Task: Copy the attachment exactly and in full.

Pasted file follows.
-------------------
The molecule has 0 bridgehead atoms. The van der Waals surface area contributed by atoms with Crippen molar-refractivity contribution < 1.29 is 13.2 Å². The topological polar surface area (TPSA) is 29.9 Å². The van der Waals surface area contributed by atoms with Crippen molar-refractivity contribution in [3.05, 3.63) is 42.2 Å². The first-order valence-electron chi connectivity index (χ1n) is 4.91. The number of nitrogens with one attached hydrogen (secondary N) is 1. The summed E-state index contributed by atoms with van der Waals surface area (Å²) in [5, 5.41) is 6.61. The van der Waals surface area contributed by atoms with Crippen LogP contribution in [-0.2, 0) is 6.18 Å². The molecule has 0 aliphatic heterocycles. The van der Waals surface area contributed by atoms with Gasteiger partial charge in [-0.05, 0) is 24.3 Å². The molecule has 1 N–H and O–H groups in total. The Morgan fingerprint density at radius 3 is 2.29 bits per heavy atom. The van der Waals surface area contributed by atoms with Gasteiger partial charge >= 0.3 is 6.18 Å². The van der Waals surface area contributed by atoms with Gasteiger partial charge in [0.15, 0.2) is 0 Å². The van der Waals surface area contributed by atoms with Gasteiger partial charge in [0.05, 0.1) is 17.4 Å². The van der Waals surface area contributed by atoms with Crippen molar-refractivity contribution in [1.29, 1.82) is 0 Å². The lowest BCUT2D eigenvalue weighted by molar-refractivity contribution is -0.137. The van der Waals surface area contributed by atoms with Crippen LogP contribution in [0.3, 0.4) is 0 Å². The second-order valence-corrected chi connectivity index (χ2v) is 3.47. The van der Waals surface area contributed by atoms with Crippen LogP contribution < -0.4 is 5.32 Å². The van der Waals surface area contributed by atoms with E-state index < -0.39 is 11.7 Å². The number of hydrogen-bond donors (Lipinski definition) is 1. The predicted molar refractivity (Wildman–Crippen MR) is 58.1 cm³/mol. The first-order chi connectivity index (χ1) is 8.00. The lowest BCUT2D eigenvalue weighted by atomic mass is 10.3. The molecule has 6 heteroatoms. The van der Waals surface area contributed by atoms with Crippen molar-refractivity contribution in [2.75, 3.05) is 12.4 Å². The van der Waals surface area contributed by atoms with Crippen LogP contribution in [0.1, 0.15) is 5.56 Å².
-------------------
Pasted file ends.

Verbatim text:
The molecule has 0 bridgehead atoms. The van der Waals surface area contributed by atoms with Crippen molar-refractivity contribution < 1.29 is 13.2 Å². The topological polar surface area (TPSA) is 29.9 Å². The van der Waals surface area contributed by atoms with Crippen molar-refractivity contribution in [3.05, 3.63) is 42.2 Å². The first-order valence-electron chi connectivity index (χ1n) is 4.91. The number of nitrogens with one attached hydrogen (secondary N) is 1. The summed E-state index contributed by atoms with van der Waals surface area (Å²) in [5, 5.41) is 6.61. The van der Waals surface area contributed by atoms with Crippen LogP contribution in [-0.2, 0) is 6.18 Å². The molecule has 0 aliphatic heterocycles. The van der Waals surface area contributed by atoms with Gasteiger partial charge in [-0.05, 0) is 24.3 Å². The molecule has 1 N–H and O–H groups in total. The Morgan fingerprint density at radius 3 is 2.29 bits per heavy atom. The van der Waals surface area contributed by atoms with Gasteiger partial charge >= 0.3 is 6.18 Å². The van der Waals surface area contributed by atoms with Gasteiger partial charge in [0.15, 0.2) is 0 Å². The van der Waals surface area contributed by atoms with Gasteiger partial charge in [0.05, 0.1) is 17.4 Å². The van der Waals surface area contributed by atoms with Crippen molar-refractivity contribution in [1.29, 1.82) is 0 Å². The lowest BCUT2D eigenvalue weighted by molar-refractivity contribution is -0.137. The van der Waals surface area contributed by atoms with Crippen LogP contribution in [0.3, 0.4) is 0 Å². The second-order valence-corrected chi connectivity index (χ2v) is 3.47. The van der Waals surface area contributed by atoms with Crippen LogP contribution < -0.4 is 5.32 Å². The van der Waals surface area contributed by atoms with E-state index < -0.39 is 11.7 Å². The number of hydrogen-bond donors (Lipinski definition) is 1. The predicted molar refractivity (Wildman–Crippen MR) is 58.1 cm³/mol. The first-order chi connectivity index (χ1) is 8.00. The lowest BCUT2D eigenvalue weighted by atomic mass is 10.3. The molecule has 6 heteroatoms. The van der Waals surface area contributed by atoms with Crippen molar-refractivity contribution in [2.75, 3.05) is 12.4 Å². The van der Waals surface area contributed by atoms with Crippen LogP contribution in [0.1, 0.15) is 5.56 Å².